Further works aim at adapting the approach developed in the paper to the kind of data produced by biologists. This requires connecting through various biological databases in order to extract real time series data, and subsequently explore and use them to learn gene regulatory networks. On account of the noise inherent to biological data, the ability to either perform an efficient discretization of the data or to include the notion of noise inside the modeling framework is fundamental. We will thus have to discuss the discretization procedure and the robustness of our modeling against noisy data and compare it to existing approaches, like the Bayesian ones (Barker et al., 2011).

Regarding the model, we consider extending the methodology to asynchronous semantics. Garg et al. (2008) addressed the differences and complementarity of synchronous and asynchronous semantics to model regulatory networks and identify attractors. The authors focus on attractors, which are central to gene regulation. Previous studies about attractors with synchronous semantics [by Melkman et al. (2010) and Akutsu et al. (2011)] and asynchronous semantics [by Bernot et al. (2004) and Fauré et al. (2006)] showed that different updating rules result in different attractors. The benefits of the synchronous model are to be computationally tractable, while classical state space exploration algorithms fail on asynchronous ones. Yet, the synchronous modeling relies on one quite heavy assumption: all genes can make a transition simultaneously and need an equivalent amount of time to change their expression level. Even if this is not realistic from a biological point of view, it is usually sufficient as the exact kinetics and order of transformations are generally unknown. The asynchronous semantics, however, helps to capture more realistic behaviors. That is why we plan to extend our approach to asynchronous semantics.

Finally, we will also address multi-valued networks that may be useful to capture behaviors that cannot be summarized through a pure Boolean framework.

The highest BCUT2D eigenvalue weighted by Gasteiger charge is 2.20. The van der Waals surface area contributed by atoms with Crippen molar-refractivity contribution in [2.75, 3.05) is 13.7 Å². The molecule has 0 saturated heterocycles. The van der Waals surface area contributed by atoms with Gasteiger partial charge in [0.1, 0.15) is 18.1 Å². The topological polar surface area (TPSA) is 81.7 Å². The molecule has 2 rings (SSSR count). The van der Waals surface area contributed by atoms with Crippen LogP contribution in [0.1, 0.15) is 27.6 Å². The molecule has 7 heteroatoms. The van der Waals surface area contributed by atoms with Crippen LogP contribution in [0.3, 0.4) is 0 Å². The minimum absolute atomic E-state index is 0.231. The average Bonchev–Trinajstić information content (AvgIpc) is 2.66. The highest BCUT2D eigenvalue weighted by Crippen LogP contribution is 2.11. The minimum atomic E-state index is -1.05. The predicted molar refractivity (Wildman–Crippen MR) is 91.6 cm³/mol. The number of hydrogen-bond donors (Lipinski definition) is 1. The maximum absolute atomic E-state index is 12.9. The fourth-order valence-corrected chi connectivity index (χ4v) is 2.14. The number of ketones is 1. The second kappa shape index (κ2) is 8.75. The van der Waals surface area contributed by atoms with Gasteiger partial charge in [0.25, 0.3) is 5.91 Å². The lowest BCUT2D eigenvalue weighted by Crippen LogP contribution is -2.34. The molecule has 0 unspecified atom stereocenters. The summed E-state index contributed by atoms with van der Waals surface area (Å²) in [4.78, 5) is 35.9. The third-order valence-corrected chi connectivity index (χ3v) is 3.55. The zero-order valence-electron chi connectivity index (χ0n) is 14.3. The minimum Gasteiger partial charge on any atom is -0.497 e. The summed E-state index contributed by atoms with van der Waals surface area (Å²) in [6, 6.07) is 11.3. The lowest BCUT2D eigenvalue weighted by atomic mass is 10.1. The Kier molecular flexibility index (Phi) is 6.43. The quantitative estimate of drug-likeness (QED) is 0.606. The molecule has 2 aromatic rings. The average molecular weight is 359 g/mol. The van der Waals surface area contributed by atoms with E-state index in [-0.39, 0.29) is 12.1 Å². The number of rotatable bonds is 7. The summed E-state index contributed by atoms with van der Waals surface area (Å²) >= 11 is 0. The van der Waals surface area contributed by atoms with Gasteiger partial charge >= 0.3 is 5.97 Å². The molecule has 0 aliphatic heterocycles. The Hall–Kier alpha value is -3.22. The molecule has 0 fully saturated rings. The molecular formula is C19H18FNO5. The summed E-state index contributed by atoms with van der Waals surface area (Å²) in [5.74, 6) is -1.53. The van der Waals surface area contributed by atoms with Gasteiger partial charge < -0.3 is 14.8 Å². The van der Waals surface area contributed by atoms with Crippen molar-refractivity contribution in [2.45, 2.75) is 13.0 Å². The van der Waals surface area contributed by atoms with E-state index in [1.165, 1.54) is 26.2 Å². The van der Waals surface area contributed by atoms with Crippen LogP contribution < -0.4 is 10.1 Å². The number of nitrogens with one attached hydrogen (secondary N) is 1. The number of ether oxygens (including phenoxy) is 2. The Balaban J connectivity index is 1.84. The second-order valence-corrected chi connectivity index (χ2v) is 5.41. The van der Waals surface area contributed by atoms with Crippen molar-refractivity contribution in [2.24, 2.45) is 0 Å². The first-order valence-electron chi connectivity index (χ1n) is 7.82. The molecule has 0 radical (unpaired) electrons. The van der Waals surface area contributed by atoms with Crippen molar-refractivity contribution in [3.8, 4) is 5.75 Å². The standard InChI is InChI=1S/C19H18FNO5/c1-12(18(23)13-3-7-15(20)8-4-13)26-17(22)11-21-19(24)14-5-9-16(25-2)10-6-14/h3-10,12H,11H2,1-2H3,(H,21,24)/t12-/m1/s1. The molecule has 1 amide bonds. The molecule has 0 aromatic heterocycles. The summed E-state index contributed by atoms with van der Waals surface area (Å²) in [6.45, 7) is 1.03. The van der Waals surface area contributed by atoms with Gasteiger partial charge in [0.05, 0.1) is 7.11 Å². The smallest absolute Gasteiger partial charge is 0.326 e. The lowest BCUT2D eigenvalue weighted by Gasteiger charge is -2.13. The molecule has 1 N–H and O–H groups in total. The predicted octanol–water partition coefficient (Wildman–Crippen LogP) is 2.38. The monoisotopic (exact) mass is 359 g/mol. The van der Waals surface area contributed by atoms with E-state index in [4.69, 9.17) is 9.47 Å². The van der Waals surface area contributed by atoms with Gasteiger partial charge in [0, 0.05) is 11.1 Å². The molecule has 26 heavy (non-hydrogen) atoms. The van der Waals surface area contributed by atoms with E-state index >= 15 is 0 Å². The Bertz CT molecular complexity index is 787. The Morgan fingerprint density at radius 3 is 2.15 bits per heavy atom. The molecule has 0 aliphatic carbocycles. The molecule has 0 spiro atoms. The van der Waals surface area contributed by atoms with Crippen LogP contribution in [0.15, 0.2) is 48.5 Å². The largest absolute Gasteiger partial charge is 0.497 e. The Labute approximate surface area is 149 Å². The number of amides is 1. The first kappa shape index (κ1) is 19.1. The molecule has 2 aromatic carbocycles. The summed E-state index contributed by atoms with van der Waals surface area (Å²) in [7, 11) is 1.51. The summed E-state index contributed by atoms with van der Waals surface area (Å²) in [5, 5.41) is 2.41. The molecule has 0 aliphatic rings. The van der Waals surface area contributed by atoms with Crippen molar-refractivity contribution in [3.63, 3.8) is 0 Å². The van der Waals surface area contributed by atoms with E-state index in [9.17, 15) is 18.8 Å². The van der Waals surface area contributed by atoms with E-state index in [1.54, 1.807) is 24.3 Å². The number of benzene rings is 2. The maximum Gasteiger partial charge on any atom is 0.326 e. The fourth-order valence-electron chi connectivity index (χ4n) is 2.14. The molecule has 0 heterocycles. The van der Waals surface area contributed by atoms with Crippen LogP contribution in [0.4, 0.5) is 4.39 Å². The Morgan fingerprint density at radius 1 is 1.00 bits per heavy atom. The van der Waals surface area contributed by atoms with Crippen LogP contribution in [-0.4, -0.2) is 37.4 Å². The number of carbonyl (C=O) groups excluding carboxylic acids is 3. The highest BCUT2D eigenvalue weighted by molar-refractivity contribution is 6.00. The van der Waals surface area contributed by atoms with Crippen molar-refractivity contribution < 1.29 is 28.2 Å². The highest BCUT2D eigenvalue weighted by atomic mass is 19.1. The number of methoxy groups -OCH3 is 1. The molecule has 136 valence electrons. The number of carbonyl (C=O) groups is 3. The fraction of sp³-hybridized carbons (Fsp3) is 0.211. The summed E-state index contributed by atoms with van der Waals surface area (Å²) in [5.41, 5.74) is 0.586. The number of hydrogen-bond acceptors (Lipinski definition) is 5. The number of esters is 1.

## Author Contributions

Tony Ribeiro: formalization of the problem; design, implementation, description, and pseudo-code of the algorithm; design, implementation, run, and discussion of experiments. Morgan Magnin: state of the art, introduction, biological background, case study, and conclusion. Katsumi Inoue: supervision of the work; formalization of the logic programing and learning from interpretation transition approach background. Chiaki Sakama: formalization of the logic programing and learning from interpretation transition approach background.

## Conflict of Interest Statement

The authors declare that the research was conducted in the absence of any commercial or financial relationships that could be construed as a potential conflict of interest.

## Acknowledgments

This work is supported in part by the 2014-2015 JSPS Challenging Exploratory Research, “Learning Cellular Automata Represented as Logic Programs.” Morgan Magnin has further been supported by JSPS Fellowship grant.

## Supplementary Material

The Supplementary Material for this article can be found online at http://www.frontiersin.org/Journal/10.3389/fbioe.2014.00081/abstract

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Keywords: Boolean network, gene regulatory networks, delayed influences, time delay, logic programming, machine learning, state transitions

Citation: Ribeiro T, Magnin M, Inoue K and Sakama C (2015) Learning delayed influences of biological systems. *Front. Bioeng. Biotechnol.* **2**:81. doi: 10.3389/fbioe.2014.00081

Received: 30 July 2014; Accepted: 13 December 2014;

Published online: 16 January 2015.

Edited by:

David A. Rosenblueth, Universidad Nacional Autonoma de Mexico, MexicoReviewed by:

Jérôme Feret, Institut National de Recherche en Informatique et Automatique (INRIA), FranceRicardo Gonçalves, Universidade Nova de Lisboa, Portugal

Copyright: © 2015 Ribeiro, Magnin, Inoue and Sakama. This is an open-access article distributed under the terms of the Creative Commons Attribution License (CC BY). The use, distribution or reproduction in other forums is permitted, provided the original author(s) or licensor are credited and that the original publication in this journal is cited, in accordance with accepted academic practice. No use, distribution or reproduction is permitted which does not comply with these terms.

*Correspondence: Tony Ribeiro, National Institute of Informatics, 2-1-2 Hitotsubashi, Chiyoda-ku, Tokyo 101-8430, Japan e-mail: tony_ribeiro@nii.ac.jp